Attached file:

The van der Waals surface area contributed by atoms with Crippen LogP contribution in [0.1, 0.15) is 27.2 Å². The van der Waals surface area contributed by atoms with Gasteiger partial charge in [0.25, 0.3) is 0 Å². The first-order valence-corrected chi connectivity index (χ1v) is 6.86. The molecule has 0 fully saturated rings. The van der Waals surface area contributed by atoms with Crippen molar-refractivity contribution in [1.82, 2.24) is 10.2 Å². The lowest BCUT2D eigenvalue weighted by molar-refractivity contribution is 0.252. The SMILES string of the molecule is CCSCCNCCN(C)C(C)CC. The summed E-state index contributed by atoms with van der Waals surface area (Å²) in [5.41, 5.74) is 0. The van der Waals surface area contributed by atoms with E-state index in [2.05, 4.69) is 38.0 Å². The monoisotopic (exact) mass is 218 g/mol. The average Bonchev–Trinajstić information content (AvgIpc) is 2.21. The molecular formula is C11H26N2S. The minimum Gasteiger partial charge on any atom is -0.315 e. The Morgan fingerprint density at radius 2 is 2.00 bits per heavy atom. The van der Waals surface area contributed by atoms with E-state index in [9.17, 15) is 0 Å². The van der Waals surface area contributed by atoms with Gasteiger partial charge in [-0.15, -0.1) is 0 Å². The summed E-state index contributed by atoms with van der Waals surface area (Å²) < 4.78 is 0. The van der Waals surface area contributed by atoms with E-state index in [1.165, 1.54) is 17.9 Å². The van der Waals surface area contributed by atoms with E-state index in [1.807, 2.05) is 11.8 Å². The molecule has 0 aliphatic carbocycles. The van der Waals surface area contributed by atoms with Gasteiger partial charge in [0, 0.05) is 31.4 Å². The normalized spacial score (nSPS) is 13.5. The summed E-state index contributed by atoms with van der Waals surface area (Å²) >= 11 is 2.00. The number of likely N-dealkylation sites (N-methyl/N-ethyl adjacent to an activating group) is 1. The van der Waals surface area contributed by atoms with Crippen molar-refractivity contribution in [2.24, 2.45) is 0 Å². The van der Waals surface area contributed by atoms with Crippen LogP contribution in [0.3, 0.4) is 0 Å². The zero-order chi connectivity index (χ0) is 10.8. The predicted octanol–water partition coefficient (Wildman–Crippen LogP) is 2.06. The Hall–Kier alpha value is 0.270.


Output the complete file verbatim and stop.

The van der Waals surface area contributed by atoms with Crippen LogP contribution in [0.1, 0.15) is 27.2 Å². The van der Waals surface area contributed by atoms with Gasteiger partial charge in [0.25, 0.3) is 0 Å². The first-order valence-corrected chi connectivity index (χ1v) is 6.86. The molecule has 0 fully saturated rings. The van der Waals surface area contributed by atoms with Crippen molar-refractivity contribution in [1.82, 2.24) is 10.2 Å². The lowest BCUT2D eigenvalue weighted by molar-refractivity contribution is 0.252. The SMILES string of the molecule is CCSCCNCCN(C)C(C)CC. The summed E-state index contributed by atoms with van der Waals surface area (Å²) in [5.41, 5.74) is 0. The van der Waals surface area contributed by atoms with E-state index in [2.05, 4.69) is 38.0 Å². The monoisotopic (exact) mass is 218 g/mol. The average Bonchev–Trinajstić information content (AvgIpc) is 2.21. The molecular formula is C11H26N2S. The minimum Gasteiger partial charge on any atom is -0.315 e. The Morgan fingerprint density at radius 2 is 2.00 bits per heavy atom. The van der Waals surface area contributed by atoms with E-state index in [9.17, 15) is 0 Å². The van der Waals surface area contributed by atoms with Gasteiger partial charge in [-0.15, -0.1) is 0 Å². The summed E-state index contributed by atoms with van der Waals surface area (Å²) < 4.78 is 0. The van der Waals surface area contributed by atoms with E-state index in [1.165, 1.54) is 17.9 Å². The van der Waals surface area contributed by atoms with E-state index in [1.807, 2.05) is 11.8 Å². The molecule has 0 aliphatic carbocycles. The van der Waals surface area contributed by atoms with Gasteiger partial charge in [0, 0.05) is 31.4 Å². The normalized spacial score (nSPS) is 13.5. The summed E-state index contributed by atoms with van der Waals surface area (Å²) >= 11 is 2.00. The number of likely N-dealkylation sites (N-methyl/N-ethyl adjacent to an activating group) is 1. The van der Waals surface area contributed by atoms with Crippen molar-refractivity contribution in [2.24, 2.45) is 0 Å². The van der Waals surface area contributed by atoms with Crippen LogP contribution in [0.3, 0.4) is 0 Å². The zero-order chi connectivity index (χ0) is 10.8. The predicted octanol–water partition coefficient (Wildman–Crippen LogP) is 2.06. The Hall–Kier alpha value is 0.270.